© Anthony Hernandez

 

William Eggleston (American, b. 1939) 'Dolls on Cadillac, Memphis' 1972

 

William Eggleston (American, b. 1939)
Dolls on Cadillac, Memphis
1972
Chromogenic print
25.4 × 38.1cm (10 × 15 in.)
The J. Paul Getty Museum, Los Angeles
© Eggleston Artistic Trust

 

William Wegman (American, b, 1943) 'Dog and Ball' 1973

 

William Wegman (American, b, 1943)
Dog and Ball
1973
Gelatin silver print
The J. Paul Getty Museum, Los Angeles
© William Wegman

 

Marketa Luskacova (Czech, born 1944) 'Sclater St, Woman with Baby and Girl' 1975

 

Markéta Luskačová (Czech, b. 1944)
Sclater St, Woman with Baby and Girl
1975
Gelatin silver print
21 x 31.8cm (8 1/4 x 12 1/2 in.)
The J. Paul Getty Museum, Los Angeles
© Markéta Luskačová

 

 

Markéta Luskačová (born 1944) is a Czech photographer known for her series of photographs taken in Slovakia, Britain and elsewhere. Considered one of the best Czech social photographers to date, since the 1990s she has photographed children in the Czech Republic, Slovakia, and also Poland…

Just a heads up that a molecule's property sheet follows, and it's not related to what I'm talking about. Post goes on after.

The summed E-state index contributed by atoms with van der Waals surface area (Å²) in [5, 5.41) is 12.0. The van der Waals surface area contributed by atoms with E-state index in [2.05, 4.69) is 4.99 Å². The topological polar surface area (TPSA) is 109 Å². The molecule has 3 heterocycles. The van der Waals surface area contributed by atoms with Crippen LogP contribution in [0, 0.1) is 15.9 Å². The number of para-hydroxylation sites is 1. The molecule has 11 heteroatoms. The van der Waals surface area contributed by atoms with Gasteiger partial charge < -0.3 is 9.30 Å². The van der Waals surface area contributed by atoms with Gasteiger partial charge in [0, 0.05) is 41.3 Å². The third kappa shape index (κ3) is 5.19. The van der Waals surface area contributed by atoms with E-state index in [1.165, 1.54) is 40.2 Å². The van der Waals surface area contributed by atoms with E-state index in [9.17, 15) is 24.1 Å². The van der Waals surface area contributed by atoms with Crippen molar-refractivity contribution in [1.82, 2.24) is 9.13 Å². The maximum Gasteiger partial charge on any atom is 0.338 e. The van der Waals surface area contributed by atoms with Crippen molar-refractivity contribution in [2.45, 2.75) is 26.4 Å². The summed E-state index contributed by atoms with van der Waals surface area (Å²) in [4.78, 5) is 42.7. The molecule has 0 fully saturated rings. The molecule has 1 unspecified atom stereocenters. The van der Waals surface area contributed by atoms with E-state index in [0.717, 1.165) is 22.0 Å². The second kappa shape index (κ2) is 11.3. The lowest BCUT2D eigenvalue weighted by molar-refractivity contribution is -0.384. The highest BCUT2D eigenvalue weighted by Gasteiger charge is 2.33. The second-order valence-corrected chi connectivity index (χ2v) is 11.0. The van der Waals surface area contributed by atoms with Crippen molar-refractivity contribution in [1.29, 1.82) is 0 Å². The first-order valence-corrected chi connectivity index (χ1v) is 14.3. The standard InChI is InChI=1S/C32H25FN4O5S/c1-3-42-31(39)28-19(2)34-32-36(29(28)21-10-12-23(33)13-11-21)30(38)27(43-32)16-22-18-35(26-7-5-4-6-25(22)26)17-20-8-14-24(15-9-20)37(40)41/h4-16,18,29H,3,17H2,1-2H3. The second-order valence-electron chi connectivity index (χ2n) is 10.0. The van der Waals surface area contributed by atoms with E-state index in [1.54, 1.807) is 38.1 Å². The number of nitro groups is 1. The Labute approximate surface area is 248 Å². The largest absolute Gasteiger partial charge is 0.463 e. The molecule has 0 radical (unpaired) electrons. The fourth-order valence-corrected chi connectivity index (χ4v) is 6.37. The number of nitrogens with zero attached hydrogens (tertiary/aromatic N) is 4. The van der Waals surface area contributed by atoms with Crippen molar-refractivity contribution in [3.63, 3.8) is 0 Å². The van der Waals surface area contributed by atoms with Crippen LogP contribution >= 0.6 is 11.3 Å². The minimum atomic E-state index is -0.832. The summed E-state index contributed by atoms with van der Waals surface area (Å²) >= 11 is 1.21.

In the 1970s and 1980s, the communist censorship attempted to conceal her international reputation. Her works were banned in Czechoslovakia, and the catalogues for the exhibition Pilgrims in the Victoria and Albert Museum were lost on their way to Czechoslovakia.

Luskačová started photographing London’s markets in 1974. In the markets of Portobello Road, Brixton and Spitalfields, she “[found] a vivid Dickensian staging”.

In 2016 she self-published a collection of photographs of street musicians, mostly taken in the markets of east London, under the title To Remember – London Street Musicians 1975-1990, and with an introduction by John Berger.

Text from the Wikipedia website [Online] Cited 23/02/2020

 

Marketa Luskacova (Czech, b. 1944) 'Men around Fire, Spitalfields Market' Negative 1976, print 1991

 

Markéta Luskačová (Czech, b. 1944)
Men around Fire, Spitalfields Market
Negative 1976, print 1991
Gelatin silver print
22.8 x 32.9cm (9 x 12 15/16 in.)
The J. Paul Getty Museum, Los Angeles
© Markéta Luskačová

 

Shigeichi Nagano (Japanese, born 1925, active Tokyo, Japan) '[Tokyo, Aobadai (Nishi Saigoyama Park), Meguro Ward]' 1988